This entire cascading thought chain happened when I was supposed to be writing a report at work and was instead imbibing of a delicious oatmeal cookie. It may have been the energy provided that cinnamon dusted sweetness but I was also reading some of the 'fix sov' posts on Features and Ideas at the same time. These threads are about fixing Sov which is not a topic I am very useful for but one I find that I want to stay abreast of these days.

And there I am, oatmeal cookie nibbled in one hand, phone propped against my laptop reading a post and my report slowly getting worked on when I asked myself, "If CCP decided to create large scale player empire fought galactic warfare and combat after they decided to create their spaceship game maybe we're missing the foundations."

This came from a very blunt post in which the members of the great sov coalitions are pointed at for not wanting to fight each other. That is an easy thing to head nod to. "Go kill them till one of you is dead." But, as I nibbled my cookie and thought about the fact that many people wants a secure place in Eve to live and well... play Eve. That the response, "It is not worth it," exists or the complex and fascinating explanations on exactly why the path of the game's empires has been pointed in this direction do not move nor even tip towards the brutal senseless spaceship violence some long for is an interesting thing. None of that is big, gigantic war where thousands of people slug at each other and climb over the fallen bodies of their foes. It is now where ships explode and their corporation lurches forward even as destruction reigns around them as they scream defiance in the face of aggression even as blood streams down their bodies and tortured muscles buckle under the strain.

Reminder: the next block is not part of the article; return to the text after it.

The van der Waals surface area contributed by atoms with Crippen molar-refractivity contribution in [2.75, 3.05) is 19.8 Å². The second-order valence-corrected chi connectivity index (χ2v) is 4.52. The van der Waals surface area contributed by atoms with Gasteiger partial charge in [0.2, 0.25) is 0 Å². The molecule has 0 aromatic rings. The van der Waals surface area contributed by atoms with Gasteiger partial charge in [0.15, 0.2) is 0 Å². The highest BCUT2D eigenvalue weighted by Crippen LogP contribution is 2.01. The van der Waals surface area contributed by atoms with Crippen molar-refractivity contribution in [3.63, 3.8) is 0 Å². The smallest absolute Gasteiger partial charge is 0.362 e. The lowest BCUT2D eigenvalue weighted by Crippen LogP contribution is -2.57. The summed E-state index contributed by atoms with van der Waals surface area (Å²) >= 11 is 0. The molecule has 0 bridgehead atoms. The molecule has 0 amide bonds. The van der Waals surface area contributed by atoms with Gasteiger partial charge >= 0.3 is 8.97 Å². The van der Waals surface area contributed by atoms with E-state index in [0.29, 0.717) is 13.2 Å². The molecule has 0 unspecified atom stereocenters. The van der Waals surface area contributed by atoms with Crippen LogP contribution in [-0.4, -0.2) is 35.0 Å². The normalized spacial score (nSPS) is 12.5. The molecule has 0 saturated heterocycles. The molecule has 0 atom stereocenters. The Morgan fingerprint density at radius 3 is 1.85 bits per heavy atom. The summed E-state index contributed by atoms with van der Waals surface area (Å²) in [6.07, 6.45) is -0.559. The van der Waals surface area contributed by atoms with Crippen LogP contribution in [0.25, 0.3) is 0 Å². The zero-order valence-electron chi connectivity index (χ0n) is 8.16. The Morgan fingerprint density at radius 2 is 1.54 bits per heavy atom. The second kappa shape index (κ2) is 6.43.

Yet, we seem to expect it. It has become a machine that moves other parts of the game. One does not have to be on the front lines to participate. Not with Eve's economy of player built ships and player gathered resources. If anything it gives a place for all of our creation to be consumed. That to is well known. The oft spat, "You'd not have a ship if it wasn't for me!" is well enough known.

It is still not the image of fief lords crouched atop their castle spire as the banners of their greatest enemies crest the hill at sunrise.  In every argument there is a discussion about conflict drivers. That was perhaps the last piece. We discuss how we have to incentivizing fighting. It suggests that the current state of diplomatic relations and business dealings on hold courses while chomping expensive cigars is the inevitable end. Instead of mass destruction and legions of homeless drones their owners shattered into a million bits of matter expanding outwards we are picking pink polo shirts and counting our swings. If we have to stop ourselves from making peace is that because we are not in the proper state to make war?